The hidden data is there so Apple will know if you've done something
illegal with the music it sold you.
Al Fasoldt's reviews and commentaries, continuously available online since 1983
T e c h n o f i l e
iTunes Store will tattle on you
June 10, 2007
By Al Fasoldt
Copyright © 2007, Al Fasoldt
Copyright © 2007, The Post-Standard
Apple has begun selling music at the iTunes Store that is free from
all digital rights management (DRM). Right now there's only a limited
selection, but I expect Apple to have thousands of DRM-free selections
in a few months.
It's about time. Apple's DRM forces customers to play their purchased
tracks on an iPod or in the iTunes software itself. You can't play a
DRM-encoded song you bought from the iTunes Store on, say, a Sony
player, or on your Windows PC using WinAMP or any other non-iTunes
But there's a dark side to Apple's decision to lead the music industry
into a DRM-free world. Without informing customers who buy DRM-free
recordings, Apple embeds personal information into each DRM-free file
it sells. Each file contains the name and e-mail address of the person
who bought the recording from the iTunes Store.
This "meta data," the Geeky term for such hidden information, does not
show up in the iTunes software when you look at a list of recordings,
nor does it get in the way of playing the music. It remains in the
file when the file is copied.
Is this a big deal? It's not big. It's huge. Apple's not embedding
your personal information in each file so Apple will know what you
bought. Stores can easily keep track of all the items their customers
buy -- they do that kind of thing already, in fact, if customers use
credit cards. It's there so Apple will know what you've given away to
In other words, it's there so Apple will know if you've done something
illegal with the music it sold you.
If you take the time to read Apple's iTunes Store customer agreement
-- it's very long and full of scary phrases -- you'll see that Apple
doesn't want you to buy something and then give it away to someone who
didn't buy it. (It's OK to make copies for your personal use -- Apple
makes that clear -- but it's definitely not OK to upload a copy of a
file you bought to a file-sharing service.)
If what you do "INFRINGES ON THE INTELLECTUAL PROPERTY RIGHTS OF
OTHERS," Apple's agreement states, in capital letters, this "MAY
SUBJECT YOU TO CIVIL AND CRIMINAL PENALTIES, INCLUDING POSSIBLE
MONETARY DAMAGES, FOR COPYRIGHT INFRINGEMENT."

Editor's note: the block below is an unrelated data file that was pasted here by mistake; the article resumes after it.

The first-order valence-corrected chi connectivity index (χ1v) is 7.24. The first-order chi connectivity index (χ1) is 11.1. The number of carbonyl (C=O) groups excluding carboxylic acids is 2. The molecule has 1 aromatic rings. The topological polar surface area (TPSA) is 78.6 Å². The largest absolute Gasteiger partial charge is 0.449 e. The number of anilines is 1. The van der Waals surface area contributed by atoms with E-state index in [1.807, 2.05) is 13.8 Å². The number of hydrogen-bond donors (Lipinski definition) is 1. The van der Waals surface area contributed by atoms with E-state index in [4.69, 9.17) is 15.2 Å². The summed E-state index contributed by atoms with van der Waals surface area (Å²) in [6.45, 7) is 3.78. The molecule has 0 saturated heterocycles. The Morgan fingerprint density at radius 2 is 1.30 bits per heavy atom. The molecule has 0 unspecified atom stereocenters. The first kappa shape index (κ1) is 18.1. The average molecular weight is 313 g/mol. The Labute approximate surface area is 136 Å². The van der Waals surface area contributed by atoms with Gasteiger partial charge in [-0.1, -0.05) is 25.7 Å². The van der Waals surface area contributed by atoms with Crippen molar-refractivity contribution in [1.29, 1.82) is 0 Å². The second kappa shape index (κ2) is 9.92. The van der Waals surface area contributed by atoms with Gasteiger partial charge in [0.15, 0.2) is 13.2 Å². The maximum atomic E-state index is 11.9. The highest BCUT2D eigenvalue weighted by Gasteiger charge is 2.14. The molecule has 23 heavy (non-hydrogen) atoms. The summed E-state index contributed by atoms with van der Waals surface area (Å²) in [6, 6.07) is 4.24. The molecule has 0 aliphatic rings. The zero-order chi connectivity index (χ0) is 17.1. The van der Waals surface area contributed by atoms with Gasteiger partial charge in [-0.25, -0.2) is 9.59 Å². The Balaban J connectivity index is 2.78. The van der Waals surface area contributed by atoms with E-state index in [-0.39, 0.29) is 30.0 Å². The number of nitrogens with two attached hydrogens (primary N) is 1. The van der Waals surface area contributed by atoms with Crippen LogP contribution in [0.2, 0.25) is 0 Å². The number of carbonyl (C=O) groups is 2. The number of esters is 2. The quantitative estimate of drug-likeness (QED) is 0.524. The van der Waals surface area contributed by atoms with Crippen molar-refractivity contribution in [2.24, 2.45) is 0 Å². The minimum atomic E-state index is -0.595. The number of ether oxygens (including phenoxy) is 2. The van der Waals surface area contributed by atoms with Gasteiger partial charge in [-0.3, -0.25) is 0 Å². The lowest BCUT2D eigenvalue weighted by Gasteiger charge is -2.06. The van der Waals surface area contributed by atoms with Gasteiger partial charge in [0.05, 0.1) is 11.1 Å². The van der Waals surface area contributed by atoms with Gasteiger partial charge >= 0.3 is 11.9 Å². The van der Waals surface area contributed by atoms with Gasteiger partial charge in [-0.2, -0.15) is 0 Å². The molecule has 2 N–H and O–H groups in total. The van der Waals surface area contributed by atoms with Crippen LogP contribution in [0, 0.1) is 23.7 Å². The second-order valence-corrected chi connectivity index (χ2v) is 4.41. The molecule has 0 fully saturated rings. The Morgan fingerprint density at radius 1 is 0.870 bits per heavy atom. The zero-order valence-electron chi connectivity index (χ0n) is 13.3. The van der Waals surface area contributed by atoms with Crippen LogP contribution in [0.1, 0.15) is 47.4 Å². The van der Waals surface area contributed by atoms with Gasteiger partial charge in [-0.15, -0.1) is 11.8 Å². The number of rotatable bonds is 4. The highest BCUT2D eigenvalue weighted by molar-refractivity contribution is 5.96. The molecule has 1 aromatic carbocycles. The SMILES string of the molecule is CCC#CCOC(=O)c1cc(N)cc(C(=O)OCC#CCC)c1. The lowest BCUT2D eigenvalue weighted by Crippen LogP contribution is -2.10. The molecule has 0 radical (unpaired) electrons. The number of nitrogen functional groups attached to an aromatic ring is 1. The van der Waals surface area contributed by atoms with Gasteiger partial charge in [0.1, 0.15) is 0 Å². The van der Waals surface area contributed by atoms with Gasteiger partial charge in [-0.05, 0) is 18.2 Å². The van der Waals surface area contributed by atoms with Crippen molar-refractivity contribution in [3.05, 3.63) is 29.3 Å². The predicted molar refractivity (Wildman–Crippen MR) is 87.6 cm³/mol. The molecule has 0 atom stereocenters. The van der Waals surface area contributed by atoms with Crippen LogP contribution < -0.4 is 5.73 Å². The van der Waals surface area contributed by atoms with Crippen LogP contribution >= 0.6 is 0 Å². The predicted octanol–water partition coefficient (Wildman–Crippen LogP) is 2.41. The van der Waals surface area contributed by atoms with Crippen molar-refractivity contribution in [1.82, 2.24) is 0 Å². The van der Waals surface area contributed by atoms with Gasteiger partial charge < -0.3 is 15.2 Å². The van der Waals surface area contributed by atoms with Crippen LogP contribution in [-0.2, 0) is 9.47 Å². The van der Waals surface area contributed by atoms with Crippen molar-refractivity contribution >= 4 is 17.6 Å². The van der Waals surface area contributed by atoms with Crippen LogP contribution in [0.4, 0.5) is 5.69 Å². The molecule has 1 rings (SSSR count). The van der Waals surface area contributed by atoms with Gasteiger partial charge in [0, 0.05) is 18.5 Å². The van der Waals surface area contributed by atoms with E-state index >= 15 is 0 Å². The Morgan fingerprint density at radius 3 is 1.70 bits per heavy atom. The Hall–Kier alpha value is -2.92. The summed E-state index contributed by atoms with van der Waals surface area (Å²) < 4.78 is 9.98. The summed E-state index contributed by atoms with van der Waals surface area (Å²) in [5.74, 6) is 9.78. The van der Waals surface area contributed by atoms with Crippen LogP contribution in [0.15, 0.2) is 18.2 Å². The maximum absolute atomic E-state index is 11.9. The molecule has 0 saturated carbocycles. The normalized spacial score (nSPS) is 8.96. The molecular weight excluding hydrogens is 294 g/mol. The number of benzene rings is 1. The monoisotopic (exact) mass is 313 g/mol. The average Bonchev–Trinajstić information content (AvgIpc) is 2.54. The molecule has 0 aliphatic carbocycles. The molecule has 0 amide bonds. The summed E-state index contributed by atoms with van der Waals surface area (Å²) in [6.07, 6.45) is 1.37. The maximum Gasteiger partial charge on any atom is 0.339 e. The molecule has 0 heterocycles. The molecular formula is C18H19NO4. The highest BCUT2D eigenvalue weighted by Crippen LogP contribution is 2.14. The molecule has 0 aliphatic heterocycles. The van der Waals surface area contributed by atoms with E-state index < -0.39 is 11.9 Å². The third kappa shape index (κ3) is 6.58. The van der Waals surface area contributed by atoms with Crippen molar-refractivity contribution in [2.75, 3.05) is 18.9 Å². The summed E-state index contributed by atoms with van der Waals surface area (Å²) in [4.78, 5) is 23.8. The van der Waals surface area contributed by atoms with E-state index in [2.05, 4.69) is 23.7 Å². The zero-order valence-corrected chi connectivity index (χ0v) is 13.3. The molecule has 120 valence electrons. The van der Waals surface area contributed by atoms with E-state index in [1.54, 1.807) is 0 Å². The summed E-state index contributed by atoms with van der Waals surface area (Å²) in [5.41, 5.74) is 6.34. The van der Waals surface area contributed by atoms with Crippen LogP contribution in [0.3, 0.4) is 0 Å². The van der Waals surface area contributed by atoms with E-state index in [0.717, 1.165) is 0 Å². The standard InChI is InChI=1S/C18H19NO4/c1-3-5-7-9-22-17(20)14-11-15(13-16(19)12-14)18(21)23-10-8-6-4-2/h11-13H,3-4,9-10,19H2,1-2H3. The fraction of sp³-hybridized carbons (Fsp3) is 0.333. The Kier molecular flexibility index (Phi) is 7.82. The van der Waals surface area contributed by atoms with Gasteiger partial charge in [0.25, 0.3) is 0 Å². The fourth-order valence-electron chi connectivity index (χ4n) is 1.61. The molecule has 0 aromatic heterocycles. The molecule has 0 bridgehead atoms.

Your name and e-mail address are also there so Apple can help the FBI,
or the local police, or Interpol, or maybe even the Thought Police,
chase you down and sue you.
Am I making this up? Not according to Apple's customer agreement,
which is shown to all iTunes Store customers before their first
purchase and before they use every upgrade of the iTunes Store
software. I quote:
"You agree that Apple has the right, without liability to you, to
disclose any Registration Data and/or Account information to law
enforcement authorities, government officials, and/or a third party,
as Apple believes is reasonably necessary or appropriate to enforce
and/or verify compliance with any part of this Agreement (including
but not limited to Apple's right to cooperate with any legal process
relating to your use of the Service and/or Products, and/or a third
party claim that your use of the Service and/or Products is unlawful
and/or infringes such third party's rights)."
I find this chilling. I object to this not because Apple is stepping
on your rights -- c'mon, what right do you have to give someone else's
intellectual property away? -- but because Apple isn't being straight
with you. Notice that the statement above says Apple has the right to
disclose "account information." It doesn't say Apple will hide your
name and e-mail address in every piece of music you buy.
And there is more. As I was researching this column, I learned that
Apple has been embedding the buyer's name and e-mail address in ALL
iTunes Store music, not just in its new DRM-free recordings.
That means we've been snookered. We've been had, ever since the iTunes
Store opened in 2003.
Apple needs to apologize for not being up-front about personalizing
the music we buy, and it needs to explain, in letters JUST AS SCARY as
some of the text in its customer agreement, that it's able to track
you down if you do something you shouldn't do.
Anything less is unacceptable.